The biggest expansion of Egypt’s Suez Canal since it opened in 1869 will boost syndicated loan deals in North Africa’s biggest economy, according to the nation’s largest publicly traded bank.
Syndicated lending in Egypt rose 61 percent in the first nine months to $2.9 billion, according to data compiled by Bloomberg, after a $1.4 billion deal on Sept. 30 boosted what was the lowest total since 2003. The market will grow 25 percent next year, Commercial International Bank Egypt SAE (CIB) said in an e-mailed response to questions Oct. 15.
Banks are preparing for a surge in lending as the government spends about $8.4 billion digging a second waterway to ease congestion at the canal and develop the area to offer logistic services, said CIB’s Managing Director Hisham Ezz Al Arab. Lenders have relied on high yielding government debt to bolster earnings as demand for corporate credit dried up in the aftermath of the 2011 ouster of President Hosni Mubarak.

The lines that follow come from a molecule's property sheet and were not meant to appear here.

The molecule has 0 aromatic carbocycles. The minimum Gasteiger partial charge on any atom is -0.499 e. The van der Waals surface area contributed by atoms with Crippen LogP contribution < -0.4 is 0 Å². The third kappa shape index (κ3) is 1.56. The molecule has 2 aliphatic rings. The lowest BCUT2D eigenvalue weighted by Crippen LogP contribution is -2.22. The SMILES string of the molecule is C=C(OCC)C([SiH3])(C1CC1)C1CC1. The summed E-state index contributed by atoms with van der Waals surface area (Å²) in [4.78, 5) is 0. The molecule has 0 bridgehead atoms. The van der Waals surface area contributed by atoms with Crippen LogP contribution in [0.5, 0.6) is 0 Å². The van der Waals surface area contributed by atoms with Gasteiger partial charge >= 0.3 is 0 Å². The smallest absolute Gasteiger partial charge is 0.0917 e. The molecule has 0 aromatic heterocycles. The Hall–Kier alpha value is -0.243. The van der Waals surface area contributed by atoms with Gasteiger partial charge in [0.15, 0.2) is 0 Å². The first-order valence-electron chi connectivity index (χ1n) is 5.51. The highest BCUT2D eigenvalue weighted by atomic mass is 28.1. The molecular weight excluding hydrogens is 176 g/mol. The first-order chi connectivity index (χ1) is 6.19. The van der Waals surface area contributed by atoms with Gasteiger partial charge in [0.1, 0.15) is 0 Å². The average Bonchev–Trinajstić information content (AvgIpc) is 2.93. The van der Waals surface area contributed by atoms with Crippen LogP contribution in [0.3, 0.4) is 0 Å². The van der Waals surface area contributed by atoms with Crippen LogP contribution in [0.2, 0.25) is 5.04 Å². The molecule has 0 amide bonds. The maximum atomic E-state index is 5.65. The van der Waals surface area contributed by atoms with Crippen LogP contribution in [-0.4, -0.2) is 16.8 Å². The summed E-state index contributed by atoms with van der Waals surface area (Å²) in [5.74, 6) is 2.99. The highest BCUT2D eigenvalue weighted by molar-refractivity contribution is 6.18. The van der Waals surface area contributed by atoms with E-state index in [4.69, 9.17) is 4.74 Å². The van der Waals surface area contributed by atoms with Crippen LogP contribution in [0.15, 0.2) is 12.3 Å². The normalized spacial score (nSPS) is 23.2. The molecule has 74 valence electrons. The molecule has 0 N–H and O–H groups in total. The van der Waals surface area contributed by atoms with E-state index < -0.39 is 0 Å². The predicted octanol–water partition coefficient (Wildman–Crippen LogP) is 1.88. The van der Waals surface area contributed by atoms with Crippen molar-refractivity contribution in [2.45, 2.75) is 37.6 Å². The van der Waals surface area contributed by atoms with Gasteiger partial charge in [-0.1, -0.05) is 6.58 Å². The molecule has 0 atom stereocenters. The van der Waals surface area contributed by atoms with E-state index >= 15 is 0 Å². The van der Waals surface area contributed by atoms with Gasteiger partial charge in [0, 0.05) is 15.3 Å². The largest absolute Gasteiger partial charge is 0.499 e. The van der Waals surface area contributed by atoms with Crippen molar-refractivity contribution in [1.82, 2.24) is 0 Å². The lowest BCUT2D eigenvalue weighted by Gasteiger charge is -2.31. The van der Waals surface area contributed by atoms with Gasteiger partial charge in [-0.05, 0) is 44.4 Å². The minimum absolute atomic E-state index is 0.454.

“We see a recovery in syndicated loans in the second half of 2015 or early 2016, far exceeding” pre-political unrest levels, said Ezz Al Arab, who also serves as chairman of the Federation of Egyptian Banks. “There will be quantum leaps. It’s not only going to impact corporate finance requirements, but also the consumer requirements.”
Syndicated loans averaged about $6 billion a year in the five years leading up to the anti-government protests in January 2011, according to data compiled by Bloomberg. That’s about twice the total for each of the last two years.
Shares in CIB, which is the country’s biggest listed company and accounts for 30 percent of the benchmark EGX 30 Index, are up 41 percent this year as of 10:24 a.m. in Cairo, giving it a market value of more than 41.4 billion Egyptian pounds ($5.8 billion).